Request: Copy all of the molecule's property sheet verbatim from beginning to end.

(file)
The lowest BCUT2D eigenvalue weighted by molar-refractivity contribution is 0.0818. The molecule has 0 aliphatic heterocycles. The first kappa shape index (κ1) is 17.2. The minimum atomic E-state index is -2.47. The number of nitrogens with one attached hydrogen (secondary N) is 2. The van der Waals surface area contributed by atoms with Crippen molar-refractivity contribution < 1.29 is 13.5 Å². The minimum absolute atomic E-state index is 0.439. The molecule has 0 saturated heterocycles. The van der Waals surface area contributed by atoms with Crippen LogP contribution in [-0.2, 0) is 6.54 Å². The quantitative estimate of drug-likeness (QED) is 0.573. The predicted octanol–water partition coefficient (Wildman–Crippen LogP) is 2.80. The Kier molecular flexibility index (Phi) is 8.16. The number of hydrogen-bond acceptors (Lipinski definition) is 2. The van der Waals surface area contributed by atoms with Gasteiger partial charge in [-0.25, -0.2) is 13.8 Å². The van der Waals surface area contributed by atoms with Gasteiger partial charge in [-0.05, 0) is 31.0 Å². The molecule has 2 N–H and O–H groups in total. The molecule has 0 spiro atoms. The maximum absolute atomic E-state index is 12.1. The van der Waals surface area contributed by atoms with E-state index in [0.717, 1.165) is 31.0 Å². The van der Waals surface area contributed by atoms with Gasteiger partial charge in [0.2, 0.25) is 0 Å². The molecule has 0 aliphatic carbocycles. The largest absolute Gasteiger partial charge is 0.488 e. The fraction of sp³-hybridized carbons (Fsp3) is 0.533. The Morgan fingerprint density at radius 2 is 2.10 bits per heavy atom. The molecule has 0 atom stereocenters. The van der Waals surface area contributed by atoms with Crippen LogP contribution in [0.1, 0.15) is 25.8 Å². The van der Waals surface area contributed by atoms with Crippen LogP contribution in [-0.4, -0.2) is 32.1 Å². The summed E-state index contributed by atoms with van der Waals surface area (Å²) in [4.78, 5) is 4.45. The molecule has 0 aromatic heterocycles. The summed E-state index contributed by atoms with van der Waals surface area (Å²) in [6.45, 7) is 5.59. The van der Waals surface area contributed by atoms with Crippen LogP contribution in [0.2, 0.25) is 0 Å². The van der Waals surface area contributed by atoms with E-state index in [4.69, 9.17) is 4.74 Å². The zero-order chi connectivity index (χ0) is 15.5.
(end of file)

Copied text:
The lowest BCUT2D eigenvalue weighted by molar-refractivity contribution is 0.0818. The molecule has 0 aliphatic heterocycles. The first kappa shape index (κ1) is 17.2. The minimum atomic E-state index is -2.47. The number of nitrogens with one attached hydrogen (secondary N) is 2. The van der Waals surface area contributed by atoms with Crippen molar-refractivity contribution < 1.29 is 13.5 Å². The minimum absolute atomic E-state index is 0.439. The molecule has 0 saturated heterocycles. The van der Waals surface area contributed by atoms with Crippen LogP contribution in [-0.2, 0) is 6.54 Å². The quantitative estimate of drug-likeness (QED) is 0.573. The predicted octanol–water partition coefficient (Wildman–Crippen LogP) is 2.80. The Kier molecular flexibility index (Phi) is 8.16. The number of hydrogen-bond acceptors (Lipinski definition) is 2. The van der Waals surface area contributed by atoms with Gasteiger partial charge in [-0.25, -0.2) is 13.8 Å². The van der Waals surface area contributed by atoms with Gasteiger partial charge in [-0.05, 0) is 31.0 Å². The molecule has 2 N–H and O–H groups in total. The molecule has 0 spiro atoms. The maximum absolute atomic E-state index is 12.1. The van der Waals surface area contributed by atoms with E-state index in [0.717, 1.165) is 31.0 Å². The van der Waals surface area contributed by atoms with Gasteiger partial charge in [0.2, 0.25) is 0 Å². The molecule has 0 aliphatic carbocycles. The largest absolute Gasteiger partial charge is 0.488 e. The fraction of sp³-hybridized carbons (Fsp3) is 0.533. The Morgan fingerprint density at radius 2 is 2.10 bits per heavy atom. The molecule has 0 atom stereocenters. The van der Waals surface area contributed by atoms with Crippen LogP contribution in [0.1, 0.15) is 25.8 Å². The van der Waals surface area contributed by atoms with Crippen LogP contribution in [-0.4, -0.2) is 32.1 Å². The summed E-state index contributed by atoms with van der Waals surface area (Å²) in [4.78, 5) is 4.45. The molecule has 0 aromatic heterocycles. The summed E-state index contributed by atoms with van der Waals surface area (Å²) in [6.45, 7) is 5.59. The van der Waals surface area contributed by atoms with Crippen LogP contribution in [0.2, 0.25) is 0 Å². The van der Waals surface area contributed by atoms with E-state index in [4.69, 9.17) is 4.74 Å². The zero-order chi connectivity index (χ0) is 15.5.